Carroll could hardly have been more gracious in lauding the tutorial skill of his longtime rival.

“Coach Harbaugh does a great job,” he said. “It’s a good scheme fit to see those guys in pro style. He knows how to get the most out of people. Look what he did at that program, look how he turned it around. He did a fantastic job, which is no surprise.

“He’s done a great job everywhere he has been. The style of play really helps us, and we appreciate the opportunity to evaluate guys. We (don’t) have to project how it’s going to be.”

Carroll and Schneider didn’t take any Michigan linemen. Maybe that’s for Saturday final five picks in rounds four through seven. If it all works as they hope, and these Michigan men carry the Seahawks to the Super Bowl, perhaps they can send Harbaugh a token of appreciation.

Like a draft-used Seahawks shirt.


  • Gerald Turner

    Malik McDowell fits right in. They can swap him inside and outside like Clark, a pass rushing nightmare. The only way to dominate the Hawk D is to hammer them with a big O line and multi power backs, grind the speedy guys down. Good thing very few teams go ground and pound any more in this pass happy league. Opposing offensive coordinators will be shouting the Vince Lombardy line this year; What the hell is going on out here!

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    • art thiel

      A big defensive asset Seahawks had in 2013 was good 3-man DT rotation led by Mebane. Fresh legs among the big fellas is very important to take away the opponent run game. They’re seeking to replicate that.

  • jafabian

    As successful with the draft the Schneider-Carroll regime has been they have had very little luck with offensive linemen for whatever reason. Hope that changes now. Curious they took a WR so early. IMO that’s one position they’re stacked at right now.

    • art thiel

      Amara Darboh is 6-2 and fast, and Kearse is likely in his final year.

  • John M

    They always fool us (and everybody) in the draft. A DE first wasn’t for me a big surprise, but the fact he’s an underclassman did. The O-lineman they took next sounds like a good one. I expect them to draft another one today and with the young guys coming back, the line has to be better.

    • art thiel

      Unlike most fans, Seahawks coaches think the five linemen who finished the season will be a lot better. Then again, no other direction was available.

  • Paul Harmening

    Sooo…Pete’s no longer harping about what Harbaug’s dealing, (‘what’s your deal?) he’s now licking his chops at what Jimbo’s putting out there. Let’s just hope it complements a full house.

    Go figure. Life is strange

    • art thiel

      Pete never disputed Harbaugh’s effectiveness as a coach/recruiter. It’s just that Harbaugh is often an ass.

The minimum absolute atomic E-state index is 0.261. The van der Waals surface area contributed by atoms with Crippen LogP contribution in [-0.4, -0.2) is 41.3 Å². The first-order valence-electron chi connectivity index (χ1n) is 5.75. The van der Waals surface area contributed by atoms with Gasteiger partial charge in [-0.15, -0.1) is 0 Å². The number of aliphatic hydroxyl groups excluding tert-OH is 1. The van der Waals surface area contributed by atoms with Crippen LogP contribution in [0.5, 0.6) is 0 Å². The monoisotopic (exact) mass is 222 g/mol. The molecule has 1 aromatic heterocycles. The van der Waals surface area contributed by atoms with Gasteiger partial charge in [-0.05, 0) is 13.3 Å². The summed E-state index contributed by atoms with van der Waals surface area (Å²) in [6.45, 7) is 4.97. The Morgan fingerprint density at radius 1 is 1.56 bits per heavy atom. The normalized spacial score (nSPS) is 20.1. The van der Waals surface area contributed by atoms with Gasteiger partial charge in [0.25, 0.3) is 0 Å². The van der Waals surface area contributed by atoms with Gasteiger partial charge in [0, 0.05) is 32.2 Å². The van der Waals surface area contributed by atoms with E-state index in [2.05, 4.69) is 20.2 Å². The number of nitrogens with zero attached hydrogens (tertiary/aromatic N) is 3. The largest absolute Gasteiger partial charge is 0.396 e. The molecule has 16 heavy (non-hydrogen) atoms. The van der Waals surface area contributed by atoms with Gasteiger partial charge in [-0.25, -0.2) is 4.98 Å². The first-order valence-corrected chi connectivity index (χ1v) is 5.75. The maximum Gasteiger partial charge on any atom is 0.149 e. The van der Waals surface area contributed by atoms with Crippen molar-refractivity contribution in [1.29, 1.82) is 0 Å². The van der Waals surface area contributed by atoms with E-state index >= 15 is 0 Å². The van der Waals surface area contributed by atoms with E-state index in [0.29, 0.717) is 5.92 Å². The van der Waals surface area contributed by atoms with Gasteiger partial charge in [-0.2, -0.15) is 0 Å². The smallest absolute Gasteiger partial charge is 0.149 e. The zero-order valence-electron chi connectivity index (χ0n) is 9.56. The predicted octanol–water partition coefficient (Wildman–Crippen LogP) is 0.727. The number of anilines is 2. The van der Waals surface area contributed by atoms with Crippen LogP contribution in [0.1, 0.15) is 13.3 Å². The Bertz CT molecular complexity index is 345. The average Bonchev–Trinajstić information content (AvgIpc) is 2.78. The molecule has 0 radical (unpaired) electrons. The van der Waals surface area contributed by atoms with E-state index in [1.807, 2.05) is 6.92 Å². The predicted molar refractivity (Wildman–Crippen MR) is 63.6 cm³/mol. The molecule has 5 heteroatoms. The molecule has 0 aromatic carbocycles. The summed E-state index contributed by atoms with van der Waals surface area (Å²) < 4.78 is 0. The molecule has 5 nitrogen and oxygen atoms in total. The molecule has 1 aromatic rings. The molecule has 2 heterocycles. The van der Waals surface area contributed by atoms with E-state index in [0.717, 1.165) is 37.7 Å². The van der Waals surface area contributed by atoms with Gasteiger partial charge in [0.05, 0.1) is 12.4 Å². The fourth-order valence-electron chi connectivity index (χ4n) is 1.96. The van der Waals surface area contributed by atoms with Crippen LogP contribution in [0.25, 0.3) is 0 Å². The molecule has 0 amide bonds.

• 1coolguy

    “No team in the NFL over the past seven seasons has drafted more O-linemen than Seattle (15), probably with the least enduring success”
    Reminds me of the Einstein “theory” of the absurd, doing the same thing over and over and expecting a different result.
    I’d say it’s long overdue to bring in a new O-line coach. Cable has had his run.

    • art thiel

      He was incompetent enough to help them to two Super Bowls, and five years in a row with a playoff win.

      • Dave Paisley

        And seriously, who ever thought the OL was ever anything above “barely competent”?

        • art thiel

          Above competent wins a lot of NFL games.

          • 1coolguy

            Thanks to the league-leading lowest points-allowed defense 4 years running and an incredibly talented scrambling QB.

      • 1coolguy

        In our SB win, the Oline was above average, with at least 3 of the starters picked up in FA and one (Unger) unfortunately traded for Graham. Since then, the Hawks’ success has been due to the remarkable defense and Wilson’s scrambling, a talent that few QB’s have. The Hawks’ O-line has been consistent in their low league ranking the past few years, even achieving the “Worst” rating. Nothing wrong with a new set of eyes/methods.

  • It’s only Sports

    In a poor draft for OL talent it looks like SEA sniffed out a worker in that he is so versatile and will be used in several positions just like Cable likes em…. good job SEA.
    That’s the highest OL pick since Britt….both 2nd rounders I believe. He will be well used I am sure.

    • art thiel

      Schneider liked this guy so much they told Cable not to go near him for fear of tipping off other teams to their interest.

      • Dave Paisley

        Maybe he’ll tell Cable to lay off him completely, so as not to ruin him with coaching. “Hey. kid, maybe you should try this upside-down stance I’m tinkering with…”

        • art thiel

          In this case, the cook isn’t allowed to choose the groceries.